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Cyprus Declaration of Independence of Cyprus, 16 August 1960


The Greek Military Junta
(Regime of the Colonels)
The Cyprus Dispute and fall of the Junta
1960-1974: Constitutional breakdown

According to constitutional arrangements, Cyprus was to become an independent, non-aligned republic with a Greek Cypriot president and a Turkish Cypriot vice-president. General executive authority was vested in a council of ministers with a ratio of seven Greeks to three Turks. The Greek Cypriots represented 78% of the population and the Turkish Cypriots 18%. The remaining 4% was made up by minority communities.

Within a short period of time the first disputes started to arise between the two communities. Issues of contention included taxation and the creation of separate municipalities. Because of the legislative veto system, this resulted in a lockdown in communal and state politics in many cases.

Repeated attempts to solve the disputes failed. Eventually, on 30 November 1963, Makarios put Turkish Cypriot women and children flee from the attacks on Kucuk Kaymakli (Agios Vasilius) in 1963forward a thirteen-point proposal designed to eliminate impediments to the functioning of the government. Turkey initially rejected it. A few days later, on 2 December 1963, fighting erupted between the communities in Nicosia. In the days that followed it spread across the rest of the island.

At the same time, the power-sharing government collapsed. How this happened is one of the most contentious issues in modern Cypriot history. The Greek Cypriots argue that the Turkish Cypriots withdrew in order to form their own administration. The Turkish Cypriots argue that they were forced out. In reality, as is often the case in these situations, there is truth to both arguments.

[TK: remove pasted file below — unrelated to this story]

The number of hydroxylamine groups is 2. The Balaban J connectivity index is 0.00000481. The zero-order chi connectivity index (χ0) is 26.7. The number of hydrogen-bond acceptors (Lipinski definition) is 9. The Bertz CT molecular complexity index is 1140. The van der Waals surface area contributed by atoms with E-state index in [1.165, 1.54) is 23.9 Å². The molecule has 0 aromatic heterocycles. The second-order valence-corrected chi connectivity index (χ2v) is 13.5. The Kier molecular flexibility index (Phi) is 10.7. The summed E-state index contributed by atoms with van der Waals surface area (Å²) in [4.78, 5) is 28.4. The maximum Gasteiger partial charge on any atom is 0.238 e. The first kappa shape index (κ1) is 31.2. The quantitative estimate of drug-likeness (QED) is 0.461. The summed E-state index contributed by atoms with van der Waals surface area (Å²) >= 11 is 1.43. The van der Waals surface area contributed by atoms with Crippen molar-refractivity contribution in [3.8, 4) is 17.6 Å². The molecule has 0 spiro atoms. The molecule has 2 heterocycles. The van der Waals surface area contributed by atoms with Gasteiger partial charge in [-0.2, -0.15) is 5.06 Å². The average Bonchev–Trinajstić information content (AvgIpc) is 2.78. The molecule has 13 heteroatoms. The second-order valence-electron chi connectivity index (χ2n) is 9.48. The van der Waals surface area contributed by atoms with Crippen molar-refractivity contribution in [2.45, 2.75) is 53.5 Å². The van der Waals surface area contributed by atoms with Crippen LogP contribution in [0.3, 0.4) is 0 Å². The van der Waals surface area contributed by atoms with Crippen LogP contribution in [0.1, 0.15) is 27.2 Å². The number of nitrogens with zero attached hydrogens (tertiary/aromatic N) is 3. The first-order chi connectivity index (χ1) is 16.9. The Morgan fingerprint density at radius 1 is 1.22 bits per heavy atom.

UNFICYP, Kato Pyrgos, Cyprus, April 1964. The United Nations Security Council established the United Nations Peacekeeping Force in Cyprus to help prevent a recurrence of hostilities between Turk and Greek Cypriots. The force was comprised of contingents from Canada, Finland, Ireland, Sweden and the United KingdomMany Turkish Cypriots chose to withdraw from the government. However, in many cases those who wished to stay in their jobs were prevented from doing so by the Greek Cypriots. Also, many of the Turkish Cypriots refused to attend because they feared for their lives after the recent violence that had erupted. In the days that followed the fighting, a frantic effort was made to calm tensions.

In the end, on 27 December, an interim peacekeeping force, the Joint Truce Force, was put together by Britain, Greece and Turkey. This held the line until a United Nations peacekeeping force, UNFICYP, was formed following UN Security Council Resolution 186, passed on 4 March 1964. Top




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